Fresh regime strikes on a besieged rebel-held enclave near Damascus killed 47 civilians on Tuesday despite mounting Western pressure on Syrian President Bashar al-Assad.
The bloodshed came a day after another 31 civilians were killed in Eastern Ghouta and as the United Nations pleaded for a truce in the seven-year-old war to allow for aid deliveries.
Eastern Ghouta and Idlib, a northern province where violence also flared this week, are both so-called de-escalation zones agreed last year in a bid to pave the way for an end to the conflict.
A U.N.-mandated committee however said the recent escalation "made a mockery" of the deal, which has failed to take hold as the Syrian government continues its nationwide military reconquest.
The latest casualties in Ghouta came as Washington threatened military action over the reported use of chemical weapons in the enclave, which regime and allied forces have besieged since 2013.
The death toll there rose from an initial report of 16 to 47 and the Syrian Observatory for Human Rights warned it could climb further as bodies were still being pulled from the wreckage and many of the 197 wounded were in critical condition.
All too familiar scenes of chaos engulfed the towns scattered across the semi-rural rebel-held area of Ghouta which lies just east of Damascus.
Rescuers from the White Helmets, an award-winning organization featured in an Oscar-nominated documentary this year, could be seen rushing shredded bodies covered in white dust to ambulances hurtling down streets littered with rubble.
Observatory chief Rami Abdel Rahman added that few rebels were among the dead because they rarely left their tunnels and had better protection from air strikes than civilians, estimated to number around 400,000 in Ghouta.
He described Tuesday's bloodshed as the deadliest since efforts to broker a truce in Ghouta failed and the government intensified its operations against the enclave six weeks ago.
In apparent retaliation, rockets were fired on several Damascus neighborhoods, killing three civilians, the state news agency SANA reported.
- Increase in violence -
Although less deadly, regime attacks involving suspected chlorine-filled munitions on Ghouta have also been on the up in recent weeks.
The U.S. State Department said on Monday it had recorded six suspected chemical attacks in Syria in the past 30 days.
Washington, which last year launched cruise missiles on a regime airfield in retaliation for a nerve agent attack in Khan Sheikhun that killed scores of people, has threatened more military action.
France last month blacklisted companies and nationals it said had links to Syria's alleged chemical program.
U.S. ambassador to the U.N. Nikki Haley clashed with her Russian counterpart at a meeting of the Security Council on Monday after proposing a statement condemning Damascus "in the strongest terms."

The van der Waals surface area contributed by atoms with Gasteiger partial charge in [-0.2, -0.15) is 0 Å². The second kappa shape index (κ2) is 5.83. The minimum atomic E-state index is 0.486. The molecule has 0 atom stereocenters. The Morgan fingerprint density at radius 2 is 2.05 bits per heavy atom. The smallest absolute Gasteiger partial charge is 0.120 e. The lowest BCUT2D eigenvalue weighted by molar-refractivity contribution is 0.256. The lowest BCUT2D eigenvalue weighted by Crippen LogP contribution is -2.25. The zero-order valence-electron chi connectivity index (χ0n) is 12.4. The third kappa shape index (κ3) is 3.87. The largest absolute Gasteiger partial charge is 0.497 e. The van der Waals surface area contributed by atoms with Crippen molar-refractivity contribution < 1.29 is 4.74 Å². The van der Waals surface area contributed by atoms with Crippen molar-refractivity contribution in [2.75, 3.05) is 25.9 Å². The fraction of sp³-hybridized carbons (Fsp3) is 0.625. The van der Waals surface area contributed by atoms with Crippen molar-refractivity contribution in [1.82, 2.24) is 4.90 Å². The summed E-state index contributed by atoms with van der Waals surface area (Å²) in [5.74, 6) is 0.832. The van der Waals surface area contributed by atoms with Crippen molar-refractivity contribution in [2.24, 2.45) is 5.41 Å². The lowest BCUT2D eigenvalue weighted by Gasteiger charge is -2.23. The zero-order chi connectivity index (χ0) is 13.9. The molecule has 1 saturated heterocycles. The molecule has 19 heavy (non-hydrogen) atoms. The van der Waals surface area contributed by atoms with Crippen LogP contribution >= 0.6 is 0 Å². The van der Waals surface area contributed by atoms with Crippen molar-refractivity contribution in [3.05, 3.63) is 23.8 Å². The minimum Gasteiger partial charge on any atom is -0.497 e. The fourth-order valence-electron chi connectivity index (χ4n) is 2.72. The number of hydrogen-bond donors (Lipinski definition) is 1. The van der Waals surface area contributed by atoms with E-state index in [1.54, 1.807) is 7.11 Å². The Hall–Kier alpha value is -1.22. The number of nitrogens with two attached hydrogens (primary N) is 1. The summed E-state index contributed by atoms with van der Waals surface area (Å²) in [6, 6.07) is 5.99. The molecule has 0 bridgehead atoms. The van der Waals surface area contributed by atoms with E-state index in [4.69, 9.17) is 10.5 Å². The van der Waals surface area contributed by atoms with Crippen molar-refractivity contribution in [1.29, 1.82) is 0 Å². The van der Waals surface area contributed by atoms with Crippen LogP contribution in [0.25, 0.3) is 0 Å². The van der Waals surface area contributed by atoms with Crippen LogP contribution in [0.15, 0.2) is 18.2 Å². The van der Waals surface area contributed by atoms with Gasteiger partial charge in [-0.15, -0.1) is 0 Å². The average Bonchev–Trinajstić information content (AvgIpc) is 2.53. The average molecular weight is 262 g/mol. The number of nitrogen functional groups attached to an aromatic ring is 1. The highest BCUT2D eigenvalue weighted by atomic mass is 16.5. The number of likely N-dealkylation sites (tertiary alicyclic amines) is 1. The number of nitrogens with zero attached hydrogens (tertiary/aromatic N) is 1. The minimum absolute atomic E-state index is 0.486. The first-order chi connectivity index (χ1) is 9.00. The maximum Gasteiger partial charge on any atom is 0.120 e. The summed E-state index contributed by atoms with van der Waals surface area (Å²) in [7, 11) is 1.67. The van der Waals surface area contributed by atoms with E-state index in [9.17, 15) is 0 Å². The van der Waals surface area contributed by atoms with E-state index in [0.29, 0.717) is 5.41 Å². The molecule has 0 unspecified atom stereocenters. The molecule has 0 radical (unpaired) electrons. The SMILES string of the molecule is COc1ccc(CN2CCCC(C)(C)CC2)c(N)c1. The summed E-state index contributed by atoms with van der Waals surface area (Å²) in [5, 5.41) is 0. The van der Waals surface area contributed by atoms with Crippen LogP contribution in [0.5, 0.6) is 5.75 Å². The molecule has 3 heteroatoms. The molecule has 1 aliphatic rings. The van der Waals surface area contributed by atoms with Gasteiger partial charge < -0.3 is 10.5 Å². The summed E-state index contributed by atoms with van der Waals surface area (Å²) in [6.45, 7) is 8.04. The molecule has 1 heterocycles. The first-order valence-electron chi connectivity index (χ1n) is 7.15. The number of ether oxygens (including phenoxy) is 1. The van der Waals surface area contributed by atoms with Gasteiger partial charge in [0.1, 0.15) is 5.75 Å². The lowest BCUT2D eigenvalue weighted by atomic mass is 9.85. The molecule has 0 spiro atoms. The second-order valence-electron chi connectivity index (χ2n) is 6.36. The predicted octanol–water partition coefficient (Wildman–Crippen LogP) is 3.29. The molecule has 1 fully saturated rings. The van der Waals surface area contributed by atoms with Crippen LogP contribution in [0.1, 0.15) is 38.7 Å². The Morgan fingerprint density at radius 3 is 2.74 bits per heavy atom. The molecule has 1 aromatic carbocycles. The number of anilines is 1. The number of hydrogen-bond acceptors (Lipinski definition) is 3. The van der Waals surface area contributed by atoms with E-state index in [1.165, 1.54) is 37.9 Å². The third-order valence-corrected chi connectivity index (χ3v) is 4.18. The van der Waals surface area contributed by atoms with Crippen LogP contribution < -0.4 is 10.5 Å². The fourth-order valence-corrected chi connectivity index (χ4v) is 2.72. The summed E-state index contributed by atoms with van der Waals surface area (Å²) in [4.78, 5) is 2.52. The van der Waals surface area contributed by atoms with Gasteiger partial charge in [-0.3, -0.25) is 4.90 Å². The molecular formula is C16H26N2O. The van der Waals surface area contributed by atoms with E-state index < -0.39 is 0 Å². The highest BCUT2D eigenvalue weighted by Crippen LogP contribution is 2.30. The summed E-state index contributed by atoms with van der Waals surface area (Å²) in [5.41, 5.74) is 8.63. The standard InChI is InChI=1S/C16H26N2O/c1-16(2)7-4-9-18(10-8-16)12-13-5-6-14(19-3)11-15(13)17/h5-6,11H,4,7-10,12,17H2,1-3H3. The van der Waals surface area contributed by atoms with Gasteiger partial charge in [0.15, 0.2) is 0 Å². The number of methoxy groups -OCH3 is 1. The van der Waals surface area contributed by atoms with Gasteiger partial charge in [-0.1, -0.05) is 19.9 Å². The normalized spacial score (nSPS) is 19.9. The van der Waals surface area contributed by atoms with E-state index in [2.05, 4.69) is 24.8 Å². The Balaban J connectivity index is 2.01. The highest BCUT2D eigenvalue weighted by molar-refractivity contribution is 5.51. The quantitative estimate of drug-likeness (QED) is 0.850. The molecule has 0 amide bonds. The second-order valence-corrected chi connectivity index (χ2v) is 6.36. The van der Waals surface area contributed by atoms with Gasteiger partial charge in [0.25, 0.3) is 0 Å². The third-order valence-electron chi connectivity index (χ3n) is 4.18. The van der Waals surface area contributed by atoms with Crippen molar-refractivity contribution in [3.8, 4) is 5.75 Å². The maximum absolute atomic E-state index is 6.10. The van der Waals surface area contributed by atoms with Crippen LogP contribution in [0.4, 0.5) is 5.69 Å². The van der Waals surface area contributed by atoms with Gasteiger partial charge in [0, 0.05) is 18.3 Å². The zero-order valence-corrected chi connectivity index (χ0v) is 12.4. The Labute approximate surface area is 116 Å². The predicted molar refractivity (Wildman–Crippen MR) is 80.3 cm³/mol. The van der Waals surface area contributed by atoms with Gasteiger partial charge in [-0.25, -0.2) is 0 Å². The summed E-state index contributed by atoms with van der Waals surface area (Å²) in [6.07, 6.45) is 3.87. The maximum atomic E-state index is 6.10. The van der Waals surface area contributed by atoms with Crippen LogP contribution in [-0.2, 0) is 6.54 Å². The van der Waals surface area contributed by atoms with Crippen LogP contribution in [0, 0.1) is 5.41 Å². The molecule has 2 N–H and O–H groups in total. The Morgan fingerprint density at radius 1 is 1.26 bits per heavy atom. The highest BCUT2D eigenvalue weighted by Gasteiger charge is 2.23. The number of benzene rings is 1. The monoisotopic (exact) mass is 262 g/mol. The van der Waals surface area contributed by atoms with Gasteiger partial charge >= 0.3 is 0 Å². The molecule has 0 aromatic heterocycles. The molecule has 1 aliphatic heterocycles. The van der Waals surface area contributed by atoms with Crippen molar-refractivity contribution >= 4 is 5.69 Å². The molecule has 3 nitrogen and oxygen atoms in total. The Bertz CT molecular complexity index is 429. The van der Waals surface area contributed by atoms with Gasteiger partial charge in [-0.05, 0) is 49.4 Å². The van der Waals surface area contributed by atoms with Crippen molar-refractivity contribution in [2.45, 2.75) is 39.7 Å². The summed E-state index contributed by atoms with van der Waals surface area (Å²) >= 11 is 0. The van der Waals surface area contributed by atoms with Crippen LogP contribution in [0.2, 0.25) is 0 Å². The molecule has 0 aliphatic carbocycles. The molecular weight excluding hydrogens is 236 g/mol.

Russia, Assad's main backer, retorted that "no perpetrators have been identified" and accused the United States of orchestrating a "propaganda campaign" against the Syrian government.
The U.N. said it was looking into the reports of chemical attacks and condemned what it described as an escalation in violence in Ghouta and Idlib.
- Plea for aid truce -
"Over the last 48 hours, the scale and ferocity of attacks has increased dramatically," the U.N.-mandated Independent International Commission of Inquiry said in a statement.
In Idlib, the last province in the country to largely escape government control, daily fighting is also claiming an growing human toll and displacing thousands.
The UN commission said at least three hospitals were hit in recent strikes and shelling.
"These reports are extremely troubling, and make a mockery of the so-called 'de-escalation zones' intended to protect civilians from such bombardment," said Paulo Pinheiro, chair of the commission.
After talks in Russia and Austria last month failed to yield a breakthrough, the U.N.'s humanitarian coordinator and top envoys in Syria issued a statement in Damascus Tuesday calling for a month-long truce.
The measure would "enable the delivery of humanitarian aid and services, evacuation of the critically sick and wounded, and alleviation of people's suffering, to the extent possible, wherever they are," the U.N. said.
The U.N. said existing agreements on the delivery of aid were not being honored and stressed that "if access was granted, three convoys could be dispatched each week, reaching over 700,000 people in these areas in two months."
While the fighting is abating in some parts of the country, the humanitarian crisis is still in full swing and aid groups predict a further 1.5 million people will be displaced in 2018.
There was no immediate comment from the regime or any of the other belligerents on the U.N.'s appeal.
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